Secret Meeting score: 78
by Joseph Purcell
Anna Calvi achieved successive Mercury Music nominations for her eponymous 2011 debut and 2013’s sophomore release, One Breath. A musician of unique ability inspired by greats from across the arts, she has always brimmed with ideas. However, this critical acclaim has never quite translated into a commercial success afforded to many infinitely less talented British songwriters. On her swaggering new album, Calvi looks to redress the balance.
Hunter is a record inspired by personal turmoil and exploration of gender, tracking her search for identity following the break-up of an eight-year relationship and a move to Strasbourg.
Opener, As a Man, finds Calvi in PJ Harvey-evoking hushed tones, as guitars shuffle into a searing soundscape, before title track, Hunter, offers a glorious snapshot of her incredible arsenal of vocal talents.
Lead single, Don’t Beat the Girl out of My Boy, is jammed with a hypnotic sidewinding guitar on a track laden with explosive crescendos. Alpha, which features more hushed delivery and stalking guitar lines, feels like a creation born in the shadows- with eerie film noir qualities and Calvi’s words, ‘I’m an Alpha, I’m an Alpha, I divide and conquer’, it again roars into a wave of feedback, distortion and wrath.
The album’s title was inspired by her grievance of the perception of women being hunted by men, and served to begin her writing stance as an ‘Alpha Female’. Determined to explore and partake in pleasure, free of shame, gender stereotypes or the constraints of others, Calvi contemplated gender labels and whether she was even happy to identify as a woman, acknowledging the limitation’s that follow the label. Inspired by broader discussions on the topic and the surge of female empowerment, she explained “As well as my very own intimate journey exploring my sense of gender, I was inspired by this electric moment of artists and the wider community talking about gender and sexuality. I wanted to write an album where the woman is seen as the hunter, rather than her usual stereotypical role in our culture as the hunted.”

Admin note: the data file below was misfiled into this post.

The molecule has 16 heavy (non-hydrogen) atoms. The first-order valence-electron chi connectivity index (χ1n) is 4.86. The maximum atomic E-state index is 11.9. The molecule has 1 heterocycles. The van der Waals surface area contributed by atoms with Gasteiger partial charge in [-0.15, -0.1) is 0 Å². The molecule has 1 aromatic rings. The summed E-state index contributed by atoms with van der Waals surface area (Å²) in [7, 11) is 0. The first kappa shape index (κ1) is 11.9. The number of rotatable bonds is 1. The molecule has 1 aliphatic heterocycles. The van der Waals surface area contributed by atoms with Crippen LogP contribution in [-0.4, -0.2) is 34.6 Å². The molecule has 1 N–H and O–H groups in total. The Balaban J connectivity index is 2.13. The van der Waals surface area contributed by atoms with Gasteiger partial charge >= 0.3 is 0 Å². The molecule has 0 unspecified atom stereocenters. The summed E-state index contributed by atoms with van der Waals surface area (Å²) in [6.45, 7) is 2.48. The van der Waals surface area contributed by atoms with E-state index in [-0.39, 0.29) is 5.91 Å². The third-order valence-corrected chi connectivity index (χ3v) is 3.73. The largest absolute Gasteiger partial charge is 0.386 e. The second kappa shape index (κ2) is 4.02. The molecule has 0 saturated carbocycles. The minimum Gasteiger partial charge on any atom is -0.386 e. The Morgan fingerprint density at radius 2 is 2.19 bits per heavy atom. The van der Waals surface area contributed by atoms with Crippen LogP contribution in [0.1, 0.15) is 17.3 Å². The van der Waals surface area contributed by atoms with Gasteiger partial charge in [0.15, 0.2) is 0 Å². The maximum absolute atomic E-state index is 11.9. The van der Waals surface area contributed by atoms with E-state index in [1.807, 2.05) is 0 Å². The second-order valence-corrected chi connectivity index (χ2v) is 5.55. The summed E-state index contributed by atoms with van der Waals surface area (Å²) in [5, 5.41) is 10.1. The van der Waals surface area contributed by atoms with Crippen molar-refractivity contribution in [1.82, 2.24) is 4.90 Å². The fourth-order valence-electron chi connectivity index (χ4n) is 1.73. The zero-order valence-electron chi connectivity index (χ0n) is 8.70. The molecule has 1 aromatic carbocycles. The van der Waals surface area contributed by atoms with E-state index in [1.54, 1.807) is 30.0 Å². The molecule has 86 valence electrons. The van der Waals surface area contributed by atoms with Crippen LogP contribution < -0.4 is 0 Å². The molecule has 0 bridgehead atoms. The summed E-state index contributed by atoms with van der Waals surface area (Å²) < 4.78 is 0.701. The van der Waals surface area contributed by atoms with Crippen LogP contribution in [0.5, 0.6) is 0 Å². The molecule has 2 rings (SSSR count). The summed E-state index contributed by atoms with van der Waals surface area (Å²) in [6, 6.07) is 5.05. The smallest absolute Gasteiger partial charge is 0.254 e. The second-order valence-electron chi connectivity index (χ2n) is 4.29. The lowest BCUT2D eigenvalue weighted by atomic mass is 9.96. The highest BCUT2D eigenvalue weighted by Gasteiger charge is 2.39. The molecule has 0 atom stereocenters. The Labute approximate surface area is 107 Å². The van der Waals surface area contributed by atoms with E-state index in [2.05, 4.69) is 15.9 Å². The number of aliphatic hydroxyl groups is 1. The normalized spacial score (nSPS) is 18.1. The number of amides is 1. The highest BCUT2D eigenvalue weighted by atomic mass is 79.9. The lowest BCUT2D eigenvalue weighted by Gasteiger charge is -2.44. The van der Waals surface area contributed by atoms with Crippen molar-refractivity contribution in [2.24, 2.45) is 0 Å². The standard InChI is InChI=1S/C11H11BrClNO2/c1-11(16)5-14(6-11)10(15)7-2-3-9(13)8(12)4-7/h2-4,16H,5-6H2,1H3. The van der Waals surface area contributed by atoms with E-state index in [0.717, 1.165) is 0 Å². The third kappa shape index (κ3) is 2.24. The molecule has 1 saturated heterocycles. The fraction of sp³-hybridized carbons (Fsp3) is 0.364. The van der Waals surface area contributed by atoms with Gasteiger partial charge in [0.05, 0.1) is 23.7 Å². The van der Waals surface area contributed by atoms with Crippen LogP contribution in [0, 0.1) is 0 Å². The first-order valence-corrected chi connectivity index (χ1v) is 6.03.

Calvi enlisted producer, Nick Launay, and together they orchestrated a cast of incredible musicians. The effortlessly creeping, exquisitely-timed percussion throughout and the raw pounding energy perfectly complements her enchanting penchant for exquisite lyricism. Portishead main man, Adrian Utley, and The Bad Seeds’ Martyn P Casey have given Calvi the freedom to elevate into new spheres over their exquisite soundscapes.
Hunter builds to its zenith with contrasting tracks. Away, a gently strummed acoustic number that floats and allows the vocal to take centre stage, takes a step away from the heavy percussive nature of much of Hunter as Calvi soars and emboldens in flawless fashion. In contrast, the disco funk bass and trembling symbols of Wish can’t help but delight. Fused with sultry yelps of gasping erotica – ‘I got one more wish before I die’ – it settles into a dance floor stomper, oozing with convulsions, angular shapes and hip breaking rhythm. The track transcends into a hymn-like séance of glory before returning to the mantra like repetition – ‘I got one more wish before I die’.
On Hunter, Anna Calvi has fulfilled what she previously promised. Her ideas are now carefully crafted with a clear focus; her songs swagger with more purpose than her earlier work. Previous albums had often suffered from a lack of consistency, and at time became overbearing to consume in one sitting. Hunter is different, and all the more glorious because of it. Hopefully Calvi will now receive the recognition she deserves as one of this country’s most eminent solo artists.